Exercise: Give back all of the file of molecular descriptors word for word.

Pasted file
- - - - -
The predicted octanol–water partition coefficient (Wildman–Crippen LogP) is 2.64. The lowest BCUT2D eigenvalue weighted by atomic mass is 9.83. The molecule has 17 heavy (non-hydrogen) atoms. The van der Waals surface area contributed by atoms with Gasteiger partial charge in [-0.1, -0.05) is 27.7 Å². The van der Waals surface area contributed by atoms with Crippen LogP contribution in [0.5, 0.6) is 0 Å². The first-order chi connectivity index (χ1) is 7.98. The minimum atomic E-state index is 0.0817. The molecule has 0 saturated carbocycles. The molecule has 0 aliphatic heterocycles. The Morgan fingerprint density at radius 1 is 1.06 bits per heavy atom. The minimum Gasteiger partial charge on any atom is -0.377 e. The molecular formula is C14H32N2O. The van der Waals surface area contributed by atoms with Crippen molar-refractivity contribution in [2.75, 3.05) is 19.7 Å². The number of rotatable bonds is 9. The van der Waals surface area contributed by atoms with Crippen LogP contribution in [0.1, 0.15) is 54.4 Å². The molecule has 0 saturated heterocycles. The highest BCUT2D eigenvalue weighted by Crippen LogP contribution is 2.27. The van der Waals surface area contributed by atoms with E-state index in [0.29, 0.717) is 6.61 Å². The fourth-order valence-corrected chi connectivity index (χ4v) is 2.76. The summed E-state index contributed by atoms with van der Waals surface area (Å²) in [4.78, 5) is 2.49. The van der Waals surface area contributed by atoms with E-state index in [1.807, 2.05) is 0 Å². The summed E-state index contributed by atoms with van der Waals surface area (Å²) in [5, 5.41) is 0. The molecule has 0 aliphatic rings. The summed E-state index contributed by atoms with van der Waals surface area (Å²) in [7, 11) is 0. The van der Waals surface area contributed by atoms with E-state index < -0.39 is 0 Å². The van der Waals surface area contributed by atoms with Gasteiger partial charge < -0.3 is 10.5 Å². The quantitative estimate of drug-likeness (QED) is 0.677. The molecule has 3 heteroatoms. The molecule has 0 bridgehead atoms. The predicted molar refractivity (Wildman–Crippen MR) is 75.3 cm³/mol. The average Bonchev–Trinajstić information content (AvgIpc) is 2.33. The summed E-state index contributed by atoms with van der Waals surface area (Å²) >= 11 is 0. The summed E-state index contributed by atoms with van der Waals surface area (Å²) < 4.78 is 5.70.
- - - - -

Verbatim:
The predicted octanol–water partition coefficient (Wildman–Crippen LogP) is 2.64. The lowest BCUT2D eigenvalue weighted by atomic mass is 9.83. The molecule has 17 heavy (non-hydrogen) atoms. The van der Waals surface area contributed by atoms with Gasteiger partial charge in [-0.1, -0.05) is 27.7 Å². The van der Waals surface area contributed by atoms with Crippen LogP contribution in [0.5, 0.6) is 0 Å². The first-order chi connectivity index (χ1) is 7.98. The minimum atomic E-state index is 0.0817. The molecule has 0 saturated carbocycles. The molecule has 0 aliphatic heterocycles. The Morgan fingerprint density at radius 1 is 1.06 bits per heavy atom. The minimum Gasteiger partial charge on any atom is -0.377 e. The molecular formula is C14H32N2O. The van der Waals surface area contributed by atoms with Crippen molar-refractivity contribution in [2.75, 3.05) is 19.7 Å². The number of rotatable bonds is 9. The van der Waals surface area contributed by atoms with Crippen LogP contribution in [0.1, 0.15) is 54.4 Å². The molecule has 0 saturated heterocycles. The highest BCUT2D eigenvalue weighted by Crippen LogP contribution is 2.27. The van der Waals surface area contributed by atoms with E-state index in [0.29, 0.717) is 6.61 Å². The fourth-order valence-corrected chi connectivity index (χ4v) is 2.76. The summed E-state index contributed by atoms with van der Waals surface area (Å²) in [4.78, 5) is 2.49. The van der Waals surface area contributed by atoms with E-state index in [1.807, 2.05) is 0 Å². The summed E-state index contributed by atoms with van der Waals surface area (Å²) in [5, 5.41) is 0. The molecule has 0 aliphatic rings. The summed E-state index contributed by atoms with van der Waals surface area (Å²) in [7, 11) is 0. The van der Waals surface area contributed by atoms with E-state index < -0.39 is 0 Å². The van der Waals surface area contributed by atoms with Gasteiger partial charge < -0.3 is 10.5 Å². The quantitative estimate of drug-likeness (QED) is 0.677. The molecule has 3 heteroatoms. The molecule has 0 bridgehead atoms. The predicted molar refractivity (Wildman–Crippen MR) is 75.3 cm³/mol. The average Bonchev–Trinajstić information content (AvgIpc) is 2.33. The summed E-state index contributed by atoms with van der Waals surface area (Å²) >= 11 is 0. The summed E-state index contributed by atoms with van der Waals surface area (Å²) < 4.78 is 5.70.